Cyber Assessment of Banks: RBI auditing public sector banks is great, but some key issues need resolution
As India celebrated its 68th Republic day, the last quarter of the past year will go down in history as one of the most significant quarters in providing a decisive push towards adopting digital economy. India is witnessing a huge revolution in the way banks operate and payments are made. Payment apps, digital wallets and online transactions have become common talking subjects in every household in the country. The enormity of this change willy-nilly brings in concerns. And security of these transactions is the biggest of them. Addressing these concerns, RBI has issued directives for routine audits and is also planning surprise checks. While these are welcome moves, some of the key issues need to be addressed to assuage genuine concerns of citizens.
After the demonetisation many of the 661.8 million debit card holders in India, used their cards for the first time. Quite a few of these persons had no or little knowledge of security requirements in usage of these cards. This happened while India, in October 2016, was grappling with the fact of nearly 3.2 million debit cards issued by some of its major banks having been compromised due to malware in some ATMs. As a precautionary measure, Banks had sent out an advisory that people should use only bank owned ATMs. After the demonetisation announcement, this was undone. People were told to withdraw money from any bank’s ATM. If this has had any adverse effect is yet to be reported, but vulnerabilities associated with cards remain.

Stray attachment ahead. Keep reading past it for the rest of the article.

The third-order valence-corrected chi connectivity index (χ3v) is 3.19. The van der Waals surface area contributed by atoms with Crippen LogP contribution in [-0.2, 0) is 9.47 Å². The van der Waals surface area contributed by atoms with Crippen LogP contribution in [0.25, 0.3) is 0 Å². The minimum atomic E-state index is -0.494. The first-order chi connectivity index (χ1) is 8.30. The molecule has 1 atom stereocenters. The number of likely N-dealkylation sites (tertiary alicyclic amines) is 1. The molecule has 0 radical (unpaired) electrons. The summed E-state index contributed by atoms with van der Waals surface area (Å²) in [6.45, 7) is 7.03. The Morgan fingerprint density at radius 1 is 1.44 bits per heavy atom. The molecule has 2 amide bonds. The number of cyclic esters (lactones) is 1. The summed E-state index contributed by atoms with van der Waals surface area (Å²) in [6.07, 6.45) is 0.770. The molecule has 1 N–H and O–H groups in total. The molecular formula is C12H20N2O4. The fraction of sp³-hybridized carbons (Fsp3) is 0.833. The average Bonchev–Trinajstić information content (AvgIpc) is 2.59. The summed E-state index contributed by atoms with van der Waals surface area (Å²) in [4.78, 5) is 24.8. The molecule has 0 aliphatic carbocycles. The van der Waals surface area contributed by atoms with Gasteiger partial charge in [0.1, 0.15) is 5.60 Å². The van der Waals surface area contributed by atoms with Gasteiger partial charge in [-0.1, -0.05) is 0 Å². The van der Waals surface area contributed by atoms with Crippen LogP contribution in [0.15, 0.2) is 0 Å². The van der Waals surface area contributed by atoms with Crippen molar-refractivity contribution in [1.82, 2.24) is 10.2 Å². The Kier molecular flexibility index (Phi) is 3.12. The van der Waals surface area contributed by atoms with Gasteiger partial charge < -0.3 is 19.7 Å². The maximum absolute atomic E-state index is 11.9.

Most cards in use are still non-EMV (Europay, Master and Visa) cards. These non-EMV cards are inherently vulnerable and are prone to letting account related information being read by hacked ATMs. Process to change to EMV chip and pin-based cards in spite of RBI directives in this regard, has been slow.
Besides non-EMV cards and malware prone ATMs robustness of Point of Sale (POS) machines is another concern. BIS prescribes standards for these machines which are imported. To meet the growing demand new POS machines are being purchased without BIS labeling till March 2017. Possibilities of rogue machines mixed with genuine imports cannot be ruled out.
Along with increasing use of cards, online transactions using apps and digital wallets have grown too. As per RBI figures, mobile banking transactions grew 175 percent, while money transacted using mobile banking grew 369 percent in a period between October 2015 to October 2016, when compared to similar period in earlier years.
These digital wallets and apps are regulated by RBI, however, RBI’s, 1 July, 2015 circular, does not clearly spell out security requirements for these payment apps and digital wallets. It’s not too surprising that frauds have started to happen. Paytm’s, recent complaint regarding cheating of around Rs 6.15 lakhs is surely a wakeup call. With government sponsored Bhim app in market and growing usage of digital wallets and payment apps, security measures need to be clearly defined.
Scary as they may sound, these issues are not too difficult to tackle. RBI has already directed replacement of non EMV cards. There is a need to strictly enforce these directions and educate the public regarding security hazards of non-EMV cards. ATMs may be periodically examined by National Payment Corporation of India (NPCI) and labeled secure for use. Benchmarking of POS terminals as per BIS norms may not be relaxed to meet the demand. And lastly, digital wallet service providers need to mandatorily use assigned encryption levels for transactions as well as for storing customer data.
Once these basic steps are taken, only then, surprise audits by RBI and routine audits mandated to the Banks will help in sustaining this digital push year after year.
The author is currently Additional Director General Home guards, Mumbai and former Controller, Legal Metrology, Maharashtra
Source by firstpost….